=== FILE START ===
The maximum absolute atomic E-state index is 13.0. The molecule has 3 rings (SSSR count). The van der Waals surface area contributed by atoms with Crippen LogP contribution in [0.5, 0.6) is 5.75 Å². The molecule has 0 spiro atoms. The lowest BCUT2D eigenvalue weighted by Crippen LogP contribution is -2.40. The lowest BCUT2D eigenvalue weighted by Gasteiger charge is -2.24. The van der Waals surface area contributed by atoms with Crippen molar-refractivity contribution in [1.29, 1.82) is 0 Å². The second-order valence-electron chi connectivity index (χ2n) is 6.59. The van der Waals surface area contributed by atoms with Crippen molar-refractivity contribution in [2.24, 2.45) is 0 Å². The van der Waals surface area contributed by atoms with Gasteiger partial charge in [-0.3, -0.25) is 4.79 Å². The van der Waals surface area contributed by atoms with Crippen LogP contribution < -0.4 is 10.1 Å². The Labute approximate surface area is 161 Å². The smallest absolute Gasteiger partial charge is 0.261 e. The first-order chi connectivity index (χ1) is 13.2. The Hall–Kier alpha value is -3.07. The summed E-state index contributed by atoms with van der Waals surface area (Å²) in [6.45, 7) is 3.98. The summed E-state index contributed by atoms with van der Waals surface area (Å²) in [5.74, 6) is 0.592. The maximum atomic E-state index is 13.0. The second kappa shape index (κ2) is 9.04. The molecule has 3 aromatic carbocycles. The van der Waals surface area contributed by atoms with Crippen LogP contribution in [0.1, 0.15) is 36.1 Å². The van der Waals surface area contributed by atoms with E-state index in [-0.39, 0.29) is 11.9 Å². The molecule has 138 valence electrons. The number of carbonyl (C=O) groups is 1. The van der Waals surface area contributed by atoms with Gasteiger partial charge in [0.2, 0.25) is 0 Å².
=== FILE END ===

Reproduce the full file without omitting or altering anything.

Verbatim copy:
The maximum absolute atomic E-state index is 13.0. The molecule has 3 rings (SSSR count). The van der Waals surface area contributed by atoms with Crippen LogP contribution in [0.5, 0.6) is 5.75 Å². The molecule has 0 spiro atoms. The lowest BCUT2D eigenvalue weighted by Crippen LogP contribution is -2.40. The lowest BCUT2D eigenvalue weighted by Gasteiger charge is -2.24. The van der Waals surface area contributed by atoms with Crippen molar-refractivity contribution in [1.29, 1.82) is 0 Å². The second-order valence-electron chi connectivity index (χ2n) is 6.59. The van der Waals surface area contributed by atoms with Crippen molar-refractivity contribution in [2.24, 2.45) is 0 Å². The van der Waals surface area contributed by atoms with Gasteiger partial charge in [-0.3, -0.25) is 4.79 Å². The van der Waals surface area contributed by atoms with Crippen LogP contribution < -0.4 is 10.1 Å². The Labute approximate surface area is 161 Å². The smallest absolute Gasteiger partial charge is 0.261 e. The first-order chi connectivity index (χ1) is 13.2. The Hall–Kier alpha value is -3.07. The summed E-state index contributed by atoms with van der Waals surface area (Å²) in [6.45, 7) is 3.98. The summed E-state index contributed by atoms with van der Waals surface area (Å²) in [5.74, 6) is 0.592. The maximum atomic E-state index is 13.0. The second kappa shape index (κ2) is 9.04. The molecule has 3 aromatic carbocycles. The van der Waals surface area contributed by atoms with Crippen LogP contribution in [0.1, 0.15) is 36.1 Å². The van der Waals surface area contributed by atoms with E-state index in [-0.39, 0.29) is 11.9 Å². The molecule has 138 valence electrons. The number of carbonyl (C=O) groups is 1. The van der Waals surface area contributed by atoms with Gasteiger partial charge in [0.2, 0.25) is 0 Å².